Then, have students watch one or more of the videos on this list.
Next, they’ll respond to this writing prompt:
Watch the videos, and read the two lists. In your own words, please share some (at least three) of the reasons they say it’s important to study history. To what extent do you agree with what they are saying? To support your opinion, be sure to include specific examples drawn from your own experience, your observations of others, or any of your readings.
Here’s the latest edition of this regular feature . These are the posts appearing this blog that received the most “hits” in the preceding seven days (though they may have originally been published on an earlier date).
Make #MLKDay about reminding America “be true to what you said on paper” and building the Beloved Community by eradicating racism, war and poverty; not just about a day of service. Let’s dedicate our lives to justice and peace. #MLK#MLK50Forwardpic.twitter.com/UP4TZnaOQ3
A thread of #MLK speeches and sermons in which he speaks truth to power, shares about his philosophy of nonviolence and expounds on issues of injustice and what our righteous, rigorous response should be. Relevant. Revelatory. Revolutionary. #MLKDay#MLK50Forward
Next, I collected tweets from the last two books on teaching ELLs which I co-authored with Katie Hull.
Here are tweets from my third book on student motivation, Building A Community Of Self-Motivated Learners. I’m now working on the fourth volume in the series. You can find free resources from all my books here.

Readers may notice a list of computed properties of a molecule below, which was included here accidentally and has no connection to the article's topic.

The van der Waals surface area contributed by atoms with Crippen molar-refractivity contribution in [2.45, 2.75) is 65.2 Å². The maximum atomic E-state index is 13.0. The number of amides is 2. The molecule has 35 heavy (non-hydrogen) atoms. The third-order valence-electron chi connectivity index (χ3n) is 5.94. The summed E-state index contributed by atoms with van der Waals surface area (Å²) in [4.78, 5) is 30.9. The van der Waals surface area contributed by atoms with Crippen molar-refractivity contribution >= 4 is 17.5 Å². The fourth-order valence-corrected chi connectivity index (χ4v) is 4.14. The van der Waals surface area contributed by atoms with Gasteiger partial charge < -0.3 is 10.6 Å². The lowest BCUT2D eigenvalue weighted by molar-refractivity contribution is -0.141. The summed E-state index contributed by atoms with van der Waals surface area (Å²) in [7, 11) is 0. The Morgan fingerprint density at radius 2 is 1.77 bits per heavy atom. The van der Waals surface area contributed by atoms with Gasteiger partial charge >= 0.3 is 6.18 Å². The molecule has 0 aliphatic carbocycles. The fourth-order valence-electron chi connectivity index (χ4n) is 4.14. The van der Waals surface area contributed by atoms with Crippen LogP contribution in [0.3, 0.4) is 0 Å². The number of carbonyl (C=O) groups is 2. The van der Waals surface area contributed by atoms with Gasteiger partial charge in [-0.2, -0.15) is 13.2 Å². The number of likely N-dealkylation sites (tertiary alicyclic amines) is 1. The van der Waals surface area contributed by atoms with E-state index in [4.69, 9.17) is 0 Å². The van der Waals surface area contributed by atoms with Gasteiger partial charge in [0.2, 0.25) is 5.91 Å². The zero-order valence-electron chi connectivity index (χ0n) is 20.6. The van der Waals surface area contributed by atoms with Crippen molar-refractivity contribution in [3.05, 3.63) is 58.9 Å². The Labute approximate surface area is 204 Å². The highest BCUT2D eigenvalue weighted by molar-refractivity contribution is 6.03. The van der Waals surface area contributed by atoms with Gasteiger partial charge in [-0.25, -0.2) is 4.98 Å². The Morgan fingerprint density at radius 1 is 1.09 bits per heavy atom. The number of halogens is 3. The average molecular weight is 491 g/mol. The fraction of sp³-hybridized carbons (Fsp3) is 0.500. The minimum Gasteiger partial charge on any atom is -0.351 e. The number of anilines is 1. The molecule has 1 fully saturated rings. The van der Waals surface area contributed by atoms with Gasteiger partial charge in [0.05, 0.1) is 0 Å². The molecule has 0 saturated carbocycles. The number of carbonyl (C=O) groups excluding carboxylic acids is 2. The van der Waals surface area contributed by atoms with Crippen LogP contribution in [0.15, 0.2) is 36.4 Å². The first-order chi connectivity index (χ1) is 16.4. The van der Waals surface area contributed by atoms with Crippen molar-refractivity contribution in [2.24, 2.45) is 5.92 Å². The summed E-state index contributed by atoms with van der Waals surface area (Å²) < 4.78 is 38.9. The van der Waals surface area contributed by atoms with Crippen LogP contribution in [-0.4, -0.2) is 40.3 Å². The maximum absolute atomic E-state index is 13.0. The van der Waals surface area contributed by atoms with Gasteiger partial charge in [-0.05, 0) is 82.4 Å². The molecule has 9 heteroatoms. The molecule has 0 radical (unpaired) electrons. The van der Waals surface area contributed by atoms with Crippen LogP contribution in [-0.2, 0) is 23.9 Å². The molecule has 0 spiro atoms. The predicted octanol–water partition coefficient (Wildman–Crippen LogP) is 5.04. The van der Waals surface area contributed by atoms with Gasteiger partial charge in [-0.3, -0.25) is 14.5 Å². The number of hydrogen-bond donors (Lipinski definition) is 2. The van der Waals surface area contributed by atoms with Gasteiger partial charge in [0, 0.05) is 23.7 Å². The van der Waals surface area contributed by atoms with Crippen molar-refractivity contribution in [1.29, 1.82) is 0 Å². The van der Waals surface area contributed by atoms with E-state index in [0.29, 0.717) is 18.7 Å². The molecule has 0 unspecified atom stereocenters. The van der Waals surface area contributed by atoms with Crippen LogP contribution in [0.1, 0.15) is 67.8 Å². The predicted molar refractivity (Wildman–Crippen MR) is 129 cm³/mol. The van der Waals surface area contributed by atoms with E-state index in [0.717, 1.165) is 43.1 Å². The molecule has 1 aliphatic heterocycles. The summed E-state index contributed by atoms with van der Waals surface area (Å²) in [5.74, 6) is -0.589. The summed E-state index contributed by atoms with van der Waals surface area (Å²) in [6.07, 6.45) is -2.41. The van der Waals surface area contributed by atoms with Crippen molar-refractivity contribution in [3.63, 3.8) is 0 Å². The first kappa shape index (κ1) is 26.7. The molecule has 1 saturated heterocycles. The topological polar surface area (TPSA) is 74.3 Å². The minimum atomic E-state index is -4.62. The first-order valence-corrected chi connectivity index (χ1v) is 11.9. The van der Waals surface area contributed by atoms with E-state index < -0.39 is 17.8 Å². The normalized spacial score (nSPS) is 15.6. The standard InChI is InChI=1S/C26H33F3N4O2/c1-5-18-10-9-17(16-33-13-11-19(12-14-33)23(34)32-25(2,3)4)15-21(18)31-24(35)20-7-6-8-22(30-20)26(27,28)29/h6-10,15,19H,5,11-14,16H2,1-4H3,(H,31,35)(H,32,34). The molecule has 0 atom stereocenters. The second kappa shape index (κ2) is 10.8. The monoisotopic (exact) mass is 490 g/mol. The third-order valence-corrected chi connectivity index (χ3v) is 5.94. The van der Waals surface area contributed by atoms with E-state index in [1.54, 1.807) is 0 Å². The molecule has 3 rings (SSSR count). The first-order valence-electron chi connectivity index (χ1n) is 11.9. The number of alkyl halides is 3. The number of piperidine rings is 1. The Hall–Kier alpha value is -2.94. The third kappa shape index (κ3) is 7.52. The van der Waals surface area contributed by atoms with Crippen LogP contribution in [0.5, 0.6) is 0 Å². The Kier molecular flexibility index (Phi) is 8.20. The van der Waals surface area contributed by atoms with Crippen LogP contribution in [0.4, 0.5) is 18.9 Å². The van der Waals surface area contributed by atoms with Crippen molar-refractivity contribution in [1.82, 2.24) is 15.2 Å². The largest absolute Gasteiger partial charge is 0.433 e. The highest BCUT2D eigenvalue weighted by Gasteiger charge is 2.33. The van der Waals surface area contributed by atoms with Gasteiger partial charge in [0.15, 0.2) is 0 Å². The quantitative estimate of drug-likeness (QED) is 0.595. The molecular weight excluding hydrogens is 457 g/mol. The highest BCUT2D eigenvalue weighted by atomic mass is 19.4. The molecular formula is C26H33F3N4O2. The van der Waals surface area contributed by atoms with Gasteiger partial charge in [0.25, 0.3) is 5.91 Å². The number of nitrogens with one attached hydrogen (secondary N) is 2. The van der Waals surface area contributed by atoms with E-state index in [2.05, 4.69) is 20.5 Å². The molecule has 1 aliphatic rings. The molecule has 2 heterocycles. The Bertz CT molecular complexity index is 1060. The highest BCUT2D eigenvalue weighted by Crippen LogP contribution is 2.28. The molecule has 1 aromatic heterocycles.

This post contains a few examples from this year’s classes.
In addition, after they complete this project, about a third of those students assist my English Language Learner World and U.S. History students create ones, too. They are doing that now, and I’ll share examples from the ELL students next week.
This year, Kelsie Burnell, one of the talented student teachers working with me, created this simple hand-out for my ELL students to introduce the idea of a “What If?” project to them, and it seemed to go fairly well. Here’s what the hand-out contains, and you can download it here:
“What If” Project
Think of an important moment in your life that led to other things happening (moving, starting at a new school, playing on a sports team, divorce, loss, etc.). Write down the specific event that took place.
What did that event lead to? What other events occurred as a result?
What may have happened if that event never happened at all?